- Something extraordinarily important to you will receive major damage during a PCS move or it will get lost completely.
- You will try to explain your life as a military wife to a civilian and they won’t get it.
- The family readiness group is going to help you when you least expect it.
- Any savings you get from the commissary will get cancelled out by all the rotten produce they sell you.
- Moving overseas will give you a panic attack, but then you’ll do it and actually love it.
- Having a pet will complicate your life …from finding a pet-friendly home to securing a safe place to kennel your fur baby.
- Finding a homecoming outfit will take an ungodly amount of time.
- Upon arriving to the military base gate, you’ll either forget your ID card completely or you’ll hand them a credit card.
- The number of long-distance friendships you maintain will far exceed the number of friends living in your current duty station.
- Determining the perfect time to start a family will feel like advanced college calculus.
- Talking about possible funeral arrangements, living wills and military widow death benefits will happen early in your relationship.
- You’ll get pregnant and he’ll announce he’s leaving on deployment…right before your due date.
- Military gear will take over your entire home before and after every deployment.
- People you barely know in the military community will do extraordinary things for you at the drop of a hat.
- Your heart will feel an overwhelming sense of pride each time someone thanks your service member for his sacrifice and service.
- Amazing friendships doesn’t even begin to describe the relationships you will form with other spouses.
- Taking calls at 3 am from halfway around the world will seem normal.
- After living in the same place for 3 years, you’ll be itching to move again.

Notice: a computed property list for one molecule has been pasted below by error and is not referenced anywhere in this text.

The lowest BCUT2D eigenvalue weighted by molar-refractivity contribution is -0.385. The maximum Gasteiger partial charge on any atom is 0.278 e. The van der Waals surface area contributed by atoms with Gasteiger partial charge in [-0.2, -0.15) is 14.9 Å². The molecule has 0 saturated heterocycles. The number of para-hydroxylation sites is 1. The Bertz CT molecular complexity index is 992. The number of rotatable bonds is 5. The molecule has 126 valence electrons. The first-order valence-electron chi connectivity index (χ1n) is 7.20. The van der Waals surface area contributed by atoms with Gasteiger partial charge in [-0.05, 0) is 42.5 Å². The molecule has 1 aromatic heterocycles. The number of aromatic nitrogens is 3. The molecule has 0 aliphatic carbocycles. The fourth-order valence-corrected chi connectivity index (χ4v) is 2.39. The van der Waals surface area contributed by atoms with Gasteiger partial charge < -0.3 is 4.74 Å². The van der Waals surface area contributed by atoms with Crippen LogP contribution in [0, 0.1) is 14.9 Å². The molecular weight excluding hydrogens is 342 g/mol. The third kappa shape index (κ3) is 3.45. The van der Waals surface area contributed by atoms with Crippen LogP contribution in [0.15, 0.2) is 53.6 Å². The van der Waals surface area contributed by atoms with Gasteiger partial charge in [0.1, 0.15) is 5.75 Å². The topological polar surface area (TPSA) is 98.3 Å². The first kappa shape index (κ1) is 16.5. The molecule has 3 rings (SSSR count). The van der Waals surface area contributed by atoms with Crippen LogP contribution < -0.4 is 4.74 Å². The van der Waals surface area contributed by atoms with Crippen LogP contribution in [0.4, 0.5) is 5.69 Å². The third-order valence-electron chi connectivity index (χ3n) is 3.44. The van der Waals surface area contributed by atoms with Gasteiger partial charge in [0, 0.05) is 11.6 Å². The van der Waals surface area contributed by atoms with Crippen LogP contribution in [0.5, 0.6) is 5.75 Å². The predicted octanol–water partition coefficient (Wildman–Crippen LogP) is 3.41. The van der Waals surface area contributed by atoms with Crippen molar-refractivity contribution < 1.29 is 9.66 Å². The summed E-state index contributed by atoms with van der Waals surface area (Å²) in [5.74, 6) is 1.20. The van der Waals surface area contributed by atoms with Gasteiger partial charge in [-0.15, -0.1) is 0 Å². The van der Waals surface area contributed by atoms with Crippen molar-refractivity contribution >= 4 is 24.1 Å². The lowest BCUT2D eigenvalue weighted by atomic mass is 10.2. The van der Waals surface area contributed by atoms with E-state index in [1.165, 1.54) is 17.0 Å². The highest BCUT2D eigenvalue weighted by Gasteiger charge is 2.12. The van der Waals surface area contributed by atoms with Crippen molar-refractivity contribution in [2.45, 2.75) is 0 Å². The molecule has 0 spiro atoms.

- You’ll have a good deployment meltdown at least once every deployment.
- Reinventing yourself will become an annual thing.
- Hearing gunshots and bombs won’t phase you even a little bit.
- Resilience, strength and courage will become the core of who you are as a person.
- Your military marriage will grow apart and back together over and over again, and it will turn you into one helluva strong couple.
- It’ll be hard, challenging, make you want to quit and piss you off royally, but in the end, you be so glad you did it.
Want more on military life?
- Are Military Spouses Unknowingly Violating OPSEC?
- How to Find a Stunning Military Ball Dress for Under $100
- The Most Surprising Thing You’ll Miss During Deployment
- One Phrase That Will Reconnect Your Military Marriage
It is so widespread, the jealousy of a military widow, that even Quantico and I have discussed it. They know very well about it. You cannot cut ties as you advise, esp when it is your own neighbors…..busybodies who try to find out your income, etc. …you just have no idea….
Yrs ago I was advised to never stay in a military town when spouse deceased, now I know full well why…..and yes, making plans to move…☺️
Great post! Super new to the military wife life but struggling to enjoy it. I feel like such an outsider. Unlike most wives my service member joined up without consulting me. It’s been super hard to repair the damage even though I’m so proud of him.